Easy configuration for your Rails app with YAML files
Ruby on Rails / Development
Did you know that Rails has a built-in method to load configuration defined in yml files? You don’t have to use any external gem to use it in your app.
If your application is named guestbook we want to access the file via
Guestbook.config. It should return a nested hash with your settings.
Let’s create config file first. In order to do this, create a blank file in config directory and name it
guestbook.yml. There are settings, such as payment information or logging credentials, that we don’t need to use during development or it’s dangerous to use them outside production. To solve this problem we will create sections. The default section and section for each environment: development, test, and production. You may be using also staging or other environment but we will focus on the common environments:
defaults: &defaults development: <<: *defaults production: <<: *defaults test: &test <<: *defaults
As you can see, each environment is using all settings from the default section. Because we fetch default settings at the top of each section we can easily overwrite each entry. Let’s say that we have name setting but we want to display different name in production:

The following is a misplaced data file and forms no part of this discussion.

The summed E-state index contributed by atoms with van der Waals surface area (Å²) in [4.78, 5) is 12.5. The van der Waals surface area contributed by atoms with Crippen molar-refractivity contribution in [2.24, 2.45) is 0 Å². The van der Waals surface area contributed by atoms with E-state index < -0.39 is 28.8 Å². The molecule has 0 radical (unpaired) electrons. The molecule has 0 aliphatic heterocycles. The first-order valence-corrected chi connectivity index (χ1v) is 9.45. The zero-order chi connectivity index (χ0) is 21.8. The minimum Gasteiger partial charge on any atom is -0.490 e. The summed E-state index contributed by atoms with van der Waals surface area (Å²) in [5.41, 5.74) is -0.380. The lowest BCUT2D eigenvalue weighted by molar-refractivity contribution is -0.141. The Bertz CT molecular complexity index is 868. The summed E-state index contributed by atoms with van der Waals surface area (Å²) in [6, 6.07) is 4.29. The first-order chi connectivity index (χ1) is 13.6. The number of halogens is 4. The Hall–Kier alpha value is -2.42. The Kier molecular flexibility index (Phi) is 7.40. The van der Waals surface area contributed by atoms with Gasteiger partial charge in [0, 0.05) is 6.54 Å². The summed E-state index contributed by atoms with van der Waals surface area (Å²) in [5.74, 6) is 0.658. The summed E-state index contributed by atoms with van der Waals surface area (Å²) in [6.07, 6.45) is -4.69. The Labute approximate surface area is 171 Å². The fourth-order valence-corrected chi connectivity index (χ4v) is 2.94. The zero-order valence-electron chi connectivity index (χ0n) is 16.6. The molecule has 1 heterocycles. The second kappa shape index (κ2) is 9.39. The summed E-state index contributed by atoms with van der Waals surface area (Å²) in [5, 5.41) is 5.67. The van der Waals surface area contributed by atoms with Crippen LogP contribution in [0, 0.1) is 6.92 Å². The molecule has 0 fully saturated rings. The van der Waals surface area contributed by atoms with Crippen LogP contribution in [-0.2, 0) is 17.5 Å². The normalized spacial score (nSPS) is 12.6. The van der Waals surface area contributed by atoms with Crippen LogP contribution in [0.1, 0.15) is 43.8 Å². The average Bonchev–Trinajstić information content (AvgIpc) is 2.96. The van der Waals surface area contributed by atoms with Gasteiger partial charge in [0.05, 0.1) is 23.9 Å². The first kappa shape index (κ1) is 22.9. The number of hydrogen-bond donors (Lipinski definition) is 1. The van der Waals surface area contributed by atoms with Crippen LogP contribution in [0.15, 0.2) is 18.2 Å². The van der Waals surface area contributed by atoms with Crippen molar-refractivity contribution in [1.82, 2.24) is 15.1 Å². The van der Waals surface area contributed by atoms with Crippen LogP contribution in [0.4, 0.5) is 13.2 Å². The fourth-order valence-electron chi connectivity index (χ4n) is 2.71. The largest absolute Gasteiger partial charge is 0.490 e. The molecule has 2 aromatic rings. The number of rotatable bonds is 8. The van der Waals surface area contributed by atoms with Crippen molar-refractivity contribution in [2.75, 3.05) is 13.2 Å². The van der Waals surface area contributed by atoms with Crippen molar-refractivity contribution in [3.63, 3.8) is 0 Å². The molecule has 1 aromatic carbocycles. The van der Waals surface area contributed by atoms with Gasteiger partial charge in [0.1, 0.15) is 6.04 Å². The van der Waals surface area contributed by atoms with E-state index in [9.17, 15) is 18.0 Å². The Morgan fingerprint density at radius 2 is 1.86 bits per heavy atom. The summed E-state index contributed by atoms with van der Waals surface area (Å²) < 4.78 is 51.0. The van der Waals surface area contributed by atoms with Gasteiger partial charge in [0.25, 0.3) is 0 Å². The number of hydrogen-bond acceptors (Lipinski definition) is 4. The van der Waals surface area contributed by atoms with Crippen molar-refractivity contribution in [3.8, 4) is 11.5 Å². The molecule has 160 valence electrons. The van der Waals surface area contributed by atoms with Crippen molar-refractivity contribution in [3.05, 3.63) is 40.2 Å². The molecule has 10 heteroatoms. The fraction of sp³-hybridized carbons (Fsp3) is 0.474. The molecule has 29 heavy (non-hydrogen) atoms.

defaults: &defaults name: GuestBook development: <<: *defaults production: <<: *defaults name: GuestBook Production test: &test <<: *defaults
Now, the default name will be displayed everywhere except production. Having default section and a separate section for each environment gives us full control and flexibility. It's super useful when we are using external API where we have access to the production and development endpoints - if we want to switch the API environment we have to update only config not logic inside the code.
Config method creation
We have our config file created but now we want to access it using
Guestbook.config. In order to do this, we have to update
config/application.rb file and define new class method:
module Guestbook def self.config Rails.application.config_for(:guestbook) end class Application ... end end
If you want to test how it works you can run
RAILS_ENV=development bundle exec rails c and then
RAILS_ENV=production bundle exec rails c and in this two cases calling
Guestbook.conifg[:name] gives different values.